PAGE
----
Trichiasis with and without tarsal conjunctival scarring: a multi-centre observational study on burden, phenotype and morbidity

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Main objectives

Overall objective
  • To evaluate the reliability of the trachomatous scarring (TS) examination data collected from trichiasis (TT) cases in surveys and determine the potential impact of different levels of agreement on the burden of TT
Specific objectives
  •  To estimate the proportion of TT cases identified during surveys in trachoma endemic regions who were originally recorded as having ‘no trachomatous scarring’ that actually have a degree of conjunctival scarring, on expert re-grading
  •  To compare the phenotype of TT cases with and without TS and their relationship to vision in trachoma endemic settings
  •  To identify factors associated with scarring among TT cases in trachoma endemic settings
  •  To estimate the potential impact on the global burden of different levels of agreement between the survey grading and independent expert grading, if TS is considered in the diagnosis


This cross-country study in Ethiopia, Uganda and Nigeria will examine the validity and reliability of TS data associated with TT cases from prevalence surveys undertaken in high and low burden settings. The TS ‘survey’ data from 400 TT cases will be compared with an independent expert re-assessment (masked to TS ‘survey’ status) and grading of high-resolution digital photographs of the tarsal conjunctiva to estimate:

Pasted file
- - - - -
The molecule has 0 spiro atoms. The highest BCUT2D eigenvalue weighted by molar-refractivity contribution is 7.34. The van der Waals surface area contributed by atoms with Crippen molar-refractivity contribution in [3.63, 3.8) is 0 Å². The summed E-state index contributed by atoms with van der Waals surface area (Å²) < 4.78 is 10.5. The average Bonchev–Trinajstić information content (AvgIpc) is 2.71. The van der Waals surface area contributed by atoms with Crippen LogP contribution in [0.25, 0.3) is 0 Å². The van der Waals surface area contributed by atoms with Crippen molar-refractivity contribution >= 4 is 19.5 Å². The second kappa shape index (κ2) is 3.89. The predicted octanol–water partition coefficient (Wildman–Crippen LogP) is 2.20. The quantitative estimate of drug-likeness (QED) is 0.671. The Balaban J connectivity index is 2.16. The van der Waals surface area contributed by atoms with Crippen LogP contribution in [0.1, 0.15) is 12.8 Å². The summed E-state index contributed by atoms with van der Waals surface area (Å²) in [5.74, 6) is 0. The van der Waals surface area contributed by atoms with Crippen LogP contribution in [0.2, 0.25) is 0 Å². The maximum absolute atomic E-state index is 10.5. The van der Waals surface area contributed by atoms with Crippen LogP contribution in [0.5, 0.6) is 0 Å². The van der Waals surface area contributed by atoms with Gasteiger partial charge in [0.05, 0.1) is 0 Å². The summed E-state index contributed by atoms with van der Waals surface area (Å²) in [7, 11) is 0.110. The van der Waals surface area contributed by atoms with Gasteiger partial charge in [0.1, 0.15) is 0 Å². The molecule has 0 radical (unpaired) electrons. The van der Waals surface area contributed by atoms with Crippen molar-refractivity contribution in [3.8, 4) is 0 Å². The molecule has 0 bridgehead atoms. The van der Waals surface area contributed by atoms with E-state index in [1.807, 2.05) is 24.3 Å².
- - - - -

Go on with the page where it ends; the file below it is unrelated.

• the survey TS false negative rate
  • the sensitivity, specificity and positive predictive value of the initial (and independent) survey grading compared to the photograph grading.

To reduce any systematic bias in photograph grading the set of photos for grading will include an additional 100 people (frequency matched by age, sex, and location to quarter of the TT cases) from the original survey without TT.

The study will also investigate the relationship between:

  • the degree of conjunctival scarring (determined by the photograph grading) and the nature (entropion, metaplastic, misdirected) and severity of the TT (numbers of lashes)
  • the degree of visual impairment and the type and severity of trichiasis, with respect to the degree of scarring.

The results of the study will contribute to ongoing debate over whether the definition of TT for the purpose of defining prevalence targets for elimination as a public health problem, should be revised to include a specific reference to and dependency on the presence of TS.

Study details
Start date
Finish date
Main contact
Ehtisham Ul Hassan
Director Monitoring and Evaluation, Accelerate
  • London School of Hygiene & Tropical Medicine
  • Ministry of Health, Uganda
  • University of Jos, Nigeria
  • The Carter Centre
  • Amhara Regional Health Bureau
  • KCCO (Kilimanjaro Centre for Community Opthalmology)